While the prospects of a revamped CCC have fallen victim to polarization, the truth is that this program was, and still would be, widely palatable. Neil Maher, a history professor at the New Jersey Institute of Technology explained in his book, Nature’s New Deal, that “according to a Gallup poll conducted in 1936, 82 percent of those surveyed wanted the Corps to continue its conservation work both in forests and on farms as well as in parks. This support not only crossed party lines, with 92 percent of Democrats and 60 percent of Republicans in favor of maintaining the Corps, but spanned geographic regions as well; in no area of the country did approval for continuing the CCC fall below 80 percent.” In fact, he argues, the Corps was integral in diversifying the purview of the New Deal Coalition. The program catered to Western foresters out West, Midwestern and Southern farmers, and easterners who could now recreate in hundreds of state and national parks near their homes. In 1936, the Conservative newspaper, the Houston Post, admitted that “of all the New Deal agencies, the CCC has probably attracted the most attention…Democrats and Republicans, Socialists and Share-the-Wealthers…have [all] joined in praising its objectives and accomplishments.’’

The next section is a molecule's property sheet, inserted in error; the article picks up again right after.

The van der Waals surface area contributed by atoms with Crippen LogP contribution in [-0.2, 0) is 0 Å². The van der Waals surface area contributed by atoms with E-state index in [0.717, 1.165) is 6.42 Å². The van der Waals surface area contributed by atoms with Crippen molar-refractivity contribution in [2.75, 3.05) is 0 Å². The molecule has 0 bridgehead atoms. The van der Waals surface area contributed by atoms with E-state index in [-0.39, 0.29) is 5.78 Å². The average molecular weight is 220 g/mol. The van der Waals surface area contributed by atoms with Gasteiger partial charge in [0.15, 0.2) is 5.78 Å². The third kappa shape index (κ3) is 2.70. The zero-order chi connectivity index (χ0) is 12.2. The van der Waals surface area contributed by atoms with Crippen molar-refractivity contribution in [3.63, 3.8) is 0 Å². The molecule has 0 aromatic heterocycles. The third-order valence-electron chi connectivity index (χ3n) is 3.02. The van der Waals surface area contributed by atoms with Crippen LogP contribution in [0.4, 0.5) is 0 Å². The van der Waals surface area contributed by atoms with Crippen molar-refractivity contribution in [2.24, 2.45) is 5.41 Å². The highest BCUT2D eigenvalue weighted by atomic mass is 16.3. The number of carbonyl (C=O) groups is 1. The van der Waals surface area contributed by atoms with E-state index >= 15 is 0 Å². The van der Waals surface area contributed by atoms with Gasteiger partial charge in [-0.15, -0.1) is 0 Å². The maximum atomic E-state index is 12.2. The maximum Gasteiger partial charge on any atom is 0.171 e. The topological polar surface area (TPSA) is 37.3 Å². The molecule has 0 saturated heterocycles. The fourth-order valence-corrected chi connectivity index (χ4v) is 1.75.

Aside from contributing to the relief of our incorrigible political fracture, a modern-day CCC would kindle good environmental citizenship. FDR’s championing for the “value of work” went beyond a vindication for an officious or overreaching government; rather, FDR believed that labor in proximity to nature was—in a Jeffersonian sense—self-dignifying and patriotic. The average enrollee in the 1930s never finished high school or held a job. “Works” projects were therefore designed to breathe new life into both the American landscapes and American men. (It is needless to say that the revived CCC would rectify this discriminative injustice by including women).